The modern building forms of the Mission 66 visitor centers referenced regional architecture and complemented the natural and cultural resources at each park. The architects of the visitor centers employed more sophisticated interpretations of regional forms than the rough wood lodges and adobe houses built during the CCC period. For example, the modern visitor center in Sitka National Historical Park, Alaska, commemorating the nineteenth century Battle of Sitka near the ruined Tlingit Fort, recalls the traditional Tlingit plank house with its wide-gable roof over vertically laid wood-plank walls. 12 The small Logan Pass Visitor Center on Going to the Sun Highway at Glacier National Park in Montana articulated the rocky heights of the surrounding mountains with an asymmetrically angled gable roof and decorative wall portions of random rubble stone masonry. Antietam National Battlefield Visitor Center evoked the stone walls and bridges of the Civil War-era countryside through its use of light-colored gray fieldstone on the exterior of the building.

Other visitor centers conveyed the symbolic character of park service resources. The building at Wright Brothers National Memorial Visitor Center mimicked the design of modern airport terminals, such as the 1959 Trans World Airlines (TWA) Building at John F. Kennedy International Airport, in its use of untreated, poured-in-place reinforced concrete to create sculptural forms. Located near rebuilt structures duplicating the original hangars on site, the visitor center drew a connection between the historic scene of the first flight and air travel in the mid-twentieth century.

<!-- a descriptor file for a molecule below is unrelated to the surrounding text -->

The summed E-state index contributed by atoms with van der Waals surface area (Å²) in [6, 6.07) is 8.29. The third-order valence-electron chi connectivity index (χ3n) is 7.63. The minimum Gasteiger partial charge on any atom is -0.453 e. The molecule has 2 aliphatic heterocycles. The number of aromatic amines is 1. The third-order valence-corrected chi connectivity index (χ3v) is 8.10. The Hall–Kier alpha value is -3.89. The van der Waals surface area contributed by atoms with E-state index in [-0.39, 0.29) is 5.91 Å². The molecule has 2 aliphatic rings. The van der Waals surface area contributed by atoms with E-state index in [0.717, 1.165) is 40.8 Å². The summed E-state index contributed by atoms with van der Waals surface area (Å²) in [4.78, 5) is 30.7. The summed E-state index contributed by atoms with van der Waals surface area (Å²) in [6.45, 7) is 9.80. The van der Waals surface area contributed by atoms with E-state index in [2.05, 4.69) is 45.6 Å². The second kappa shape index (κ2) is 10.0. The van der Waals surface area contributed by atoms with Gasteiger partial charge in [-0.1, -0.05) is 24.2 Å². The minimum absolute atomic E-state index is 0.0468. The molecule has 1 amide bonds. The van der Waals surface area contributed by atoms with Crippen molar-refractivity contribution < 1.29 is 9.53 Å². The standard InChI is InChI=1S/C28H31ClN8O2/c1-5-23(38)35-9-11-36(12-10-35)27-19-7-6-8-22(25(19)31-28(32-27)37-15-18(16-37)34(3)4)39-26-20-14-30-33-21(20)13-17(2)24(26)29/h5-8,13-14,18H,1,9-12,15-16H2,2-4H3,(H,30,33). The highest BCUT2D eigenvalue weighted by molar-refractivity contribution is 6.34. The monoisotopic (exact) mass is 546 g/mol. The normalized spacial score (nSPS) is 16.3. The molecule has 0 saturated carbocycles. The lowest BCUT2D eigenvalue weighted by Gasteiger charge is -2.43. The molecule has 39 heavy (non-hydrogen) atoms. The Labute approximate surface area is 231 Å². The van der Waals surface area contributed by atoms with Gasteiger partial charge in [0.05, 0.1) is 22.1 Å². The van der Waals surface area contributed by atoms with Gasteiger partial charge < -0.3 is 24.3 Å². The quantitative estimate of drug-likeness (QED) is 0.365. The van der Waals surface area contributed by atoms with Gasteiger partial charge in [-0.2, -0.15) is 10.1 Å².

Gettysburg Visitor Center and Cyclorama, noted for its bold Modernist program, alluded to commemorative architectural traditions in its large scale and white-painted concrete exterior. Architect Richard Neutra, in his own writings, consistently referred to this building as the "Lincoln Memorial," dedicated to "the ideals of mankind which must endure." The design included a "solemnly illuminated rostrum" near enormous sliding glass doors that could be opened so that the speaker could address audiences gathered outside "in the shadow of the oak trees of historic Ziegler's Grove." 13

The idea of a visitor center acting also as a memorial to historic events is evidenced at other parks. Manassas National Battlefield Park in Virginia planned to erect a Civil War memorial similar to that at Gettysburg with funding provided by Mission 66. The "Civil War Hall of Fame," as it was called there, consisted of a "large marble building" that functioned not only as an interpretive aid, but also housed "a library, flag hall, large rotunda, and administrative functions." This structure never progressed past the planning stages.14

Over the course of the ten-year program, the visitor centers came to symbolize, for visitors and Park Service administration, the accomplishments of the Mission 66 program. The new building type, a large part of the building improvement project, changed the character of architecture and public service at the national parks. The nostalgic period reflected by the earlier CCC structures, limited in its scope and applicability, was largely abandoned in favor of this unified contemporary architectural statement. The modern structures heralded a new period for the National Park Service and demonstrated its efforts to protect historic and natural resources as well as accommodate and educate the people.